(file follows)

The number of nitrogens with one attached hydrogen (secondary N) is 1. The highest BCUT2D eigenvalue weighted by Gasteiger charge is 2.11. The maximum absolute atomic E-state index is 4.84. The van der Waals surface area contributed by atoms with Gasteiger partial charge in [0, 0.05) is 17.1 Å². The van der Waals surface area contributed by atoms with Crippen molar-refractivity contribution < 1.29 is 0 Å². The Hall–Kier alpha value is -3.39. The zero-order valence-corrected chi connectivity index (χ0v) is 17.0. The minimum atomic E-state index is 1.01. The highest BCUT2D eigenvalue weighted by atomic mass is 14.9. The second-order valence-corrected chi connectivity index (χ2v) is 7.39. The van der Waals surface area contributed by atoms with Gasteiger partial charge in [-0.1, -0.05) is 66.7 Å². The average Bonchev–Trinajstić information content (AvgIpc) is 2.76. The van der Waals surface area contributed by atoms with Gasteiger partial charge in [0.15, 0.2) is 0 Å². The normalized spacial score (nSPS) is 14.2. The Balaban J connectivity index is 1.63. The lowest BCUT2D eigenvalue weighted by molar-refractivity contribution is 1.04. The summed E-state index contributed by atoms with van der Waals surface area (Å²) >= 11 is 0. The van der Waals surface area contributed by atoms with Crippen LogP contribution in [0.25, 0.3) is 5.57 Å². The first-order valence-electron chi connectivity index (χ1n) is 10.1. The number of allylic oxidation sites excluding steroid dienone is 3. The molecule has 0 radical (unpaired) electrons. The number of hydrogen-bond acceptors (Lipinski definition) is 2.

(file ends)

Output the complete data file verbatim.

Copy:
The number of nitrogens with one attached hydrogen (secondary N) is 1. The highest BCUT2D eigenvalue weighted by Gasteiger charge is 2.11. The maximum absolute atomic E-state index is 4.84. The van der Waals surface area contributed by atoms with Gasteiger partial charge in [0, 0.05) is 17.1 Å². The van der Waals surface area contributed by atoms with Crippen molar-refractivity contribution < 1.29 is 0 Å². The Hall–Kier alpha value is -3.39. The zero-order valence-corrected chi connectivity index (χ0v) is 17.0. The minimum atomic E-state index is 1.01. The highest BCUT2D eigenvalue weighted by atomic mass is 14.9. The second-order valence-corrected chi connectivity index (χ2v) is 7.39. The van der Waals surface area contributed by atoms with Gasteiger partial charge in [-0.1, -0.05) is 66.7 Å². The average Bonchev–Trinajstić information content (AvgIpc) is 2.76. The van der Waals surface area contributed by atoms with Gasteiger partial charge in [0.15, 0.2) is 0 Å². The normalized spacial score (nSPS) is 14.2. The Balaban J connectivity index is 1.63. The lowest BCUT2D eigenvalue weighted by molar-refractivity contribution is 1.04. The summed E-state index contributed by atoms with van der Waals surface area (Å²) >= 11 is 0. The van der Waals surface area contributed by atoms with Crippen LogP contribution in [0.25, 0.3) is 5.57 Å². The first-order valence-electron chi connectivity index (χ1n) is 10.1. The number of allylic oxidation sites excluding steroid dienone is 3. The molecule has 0 radical (unpaired) electrons. The number of hydrogen-bond acceptors (Lipinski definition) is 2.